The Duchess of Cambridge, Kate Middleton, has given a heartwarming gift to a grieving family.
Kate, 38, visited The Nook, a children's hospice in Norfolk.
There, the royal mum-of-three helped children plant flowers at the facility's patio.
She planted one sunflower in memory of Fraser Delf, a nine-year-old boy who had died from a rare condition.
Kate had previously spoken to Fraser's parents, Carla and Stuart on a video call, to mark Children's Hospice Week.
During the call, Kate learned that sunflowers were Fraser's favourite flower.
She promised the grieving parents that she would plant one in his honour.
Carla told The Mirror how touched she was by Kate's sweet tribute.
She also said that she believes Fraser would have appreciated the gesture.
She explained: "I'm speechless. We are very touched as a family that she has done this and will be going to see Fraser's sunflower when we can.
"Fraser was always quite girly, and he would have loved to have known a princess was planting a flower for him. He would be very honoured."
Fraser tragically passed away in January of this year from Coats plus syndrome.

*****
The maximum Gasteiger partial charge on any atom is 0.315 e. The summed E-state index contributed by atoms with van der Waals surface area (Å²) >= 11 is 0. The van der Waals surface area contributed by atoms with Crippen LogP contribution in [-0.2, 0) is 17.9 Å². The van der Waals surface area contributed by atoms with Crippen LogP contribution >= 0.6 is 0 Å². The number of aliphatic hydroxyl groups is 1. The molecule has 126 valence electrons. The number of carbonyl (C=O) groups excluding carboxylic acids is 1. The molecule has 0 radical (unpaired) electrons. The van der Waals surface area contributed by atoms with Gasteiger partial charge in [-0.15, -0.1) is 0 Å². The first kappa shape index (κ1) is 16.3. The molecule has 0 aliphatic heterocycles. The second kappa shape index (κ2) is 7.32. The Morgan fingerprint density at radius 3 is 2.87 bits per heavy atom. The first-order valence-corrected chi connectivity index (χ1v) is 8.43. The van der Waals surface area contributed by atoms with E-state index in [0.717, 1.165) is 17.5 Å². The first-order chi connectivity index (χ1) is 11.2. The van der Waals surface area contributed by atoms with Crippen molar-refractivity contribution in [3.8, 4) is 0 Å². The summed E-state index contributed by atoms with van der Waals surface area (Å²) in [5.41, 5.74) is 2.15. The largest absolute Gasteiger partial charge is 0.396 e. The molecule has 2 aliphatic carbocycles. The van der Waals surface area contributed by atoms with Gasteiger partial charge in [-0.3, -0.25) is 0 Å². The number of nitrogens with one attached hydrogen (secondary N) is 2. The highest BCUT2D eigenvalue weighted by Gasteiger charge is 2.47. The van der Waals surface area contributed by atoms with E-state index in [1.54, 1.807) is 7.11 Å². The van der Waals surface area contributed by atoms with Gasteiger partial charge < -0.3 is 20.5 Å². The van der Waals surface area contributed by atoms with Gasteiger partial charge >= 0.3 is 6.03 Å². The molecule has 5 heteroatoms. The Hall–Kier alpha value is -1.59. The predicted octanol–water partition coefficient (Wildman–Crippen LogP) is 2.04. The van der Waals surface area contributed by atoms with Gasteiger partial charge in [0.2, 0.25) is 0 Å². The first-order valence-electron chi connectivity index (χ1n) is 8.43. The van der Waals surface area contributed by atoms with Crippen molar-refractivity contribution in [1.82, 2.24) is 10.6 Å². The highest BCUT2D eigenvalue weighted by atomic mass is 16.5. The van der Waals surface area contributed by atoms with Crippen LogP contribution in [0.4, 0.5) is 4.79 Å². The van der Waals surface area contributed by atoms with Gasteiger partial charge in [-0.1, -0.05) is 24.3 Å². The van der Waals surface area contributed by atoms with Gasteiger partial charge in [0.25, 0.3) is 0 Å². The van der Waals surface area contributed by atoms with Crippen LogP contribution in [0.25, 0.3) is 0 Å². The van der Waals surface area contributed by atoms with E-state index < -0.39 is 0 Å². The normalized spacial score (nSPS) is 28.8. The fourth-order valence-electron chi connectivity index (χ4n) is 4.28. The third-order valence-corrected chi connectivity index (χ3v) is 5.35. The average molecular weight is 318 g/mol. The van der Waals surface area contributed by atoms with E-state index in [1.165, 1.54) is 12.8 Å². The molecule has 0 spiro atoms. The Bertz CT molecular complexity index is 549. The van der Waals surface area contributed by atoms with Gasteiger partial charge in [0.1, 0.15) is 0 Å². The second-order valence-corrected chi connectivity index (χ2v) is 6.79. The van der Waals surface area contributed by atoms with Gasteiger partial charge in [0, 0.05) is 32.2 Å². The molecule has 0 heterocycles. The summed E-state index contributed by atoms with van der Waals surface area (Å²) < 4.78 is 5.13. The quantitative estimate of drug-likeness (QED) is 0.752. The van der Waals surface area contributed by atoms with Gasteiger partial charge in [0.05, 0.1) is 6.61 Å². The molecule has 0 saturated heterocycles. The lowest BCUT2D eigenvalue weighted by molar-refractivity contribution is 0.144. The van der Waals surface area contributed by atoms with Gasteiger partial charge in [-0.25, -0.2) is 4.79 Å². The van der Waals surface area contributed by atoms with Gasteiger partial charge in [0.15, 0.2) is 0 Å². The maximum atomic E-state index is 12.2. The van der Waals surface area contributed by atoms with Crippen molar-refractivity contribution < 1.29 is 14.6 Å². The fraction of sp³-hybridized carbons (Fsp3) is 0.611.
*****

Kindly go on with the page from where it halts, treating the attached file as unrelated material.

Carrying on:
His older brother, Stuie, 13, has raised over £18,000 in honour of his brother's passing.
Stuie ran 5km every day during the month of May, with proceeds going to EACH (East Anglia Children Hospices).
"George is a little grumpy"
Kate had sourced the flowers from a local garden centre ahead of her Thursday visit.
During her gardening session, she said that her own children were competing in growing their own sunflowers.
She said: "The children are really enjoying growing their sunflowers, Louis's is winning so George is a little grumpy about that."
She donned a floral £180 dress and £135 shoes for the special occasion.
Despite her pricey outfit, Kate wasn't afraid to "muck in".
Pictures showed her kneeling and hauling plants in the garden.
She even dropped soil on her dress at one point and joked that she had made a "big mess".
Kate is a patron for EACH and the decorated patio is outside the hospice's dining facility.
Now patients and their families will be able to see flowers, fruit trees and various plants as part of their dining view.
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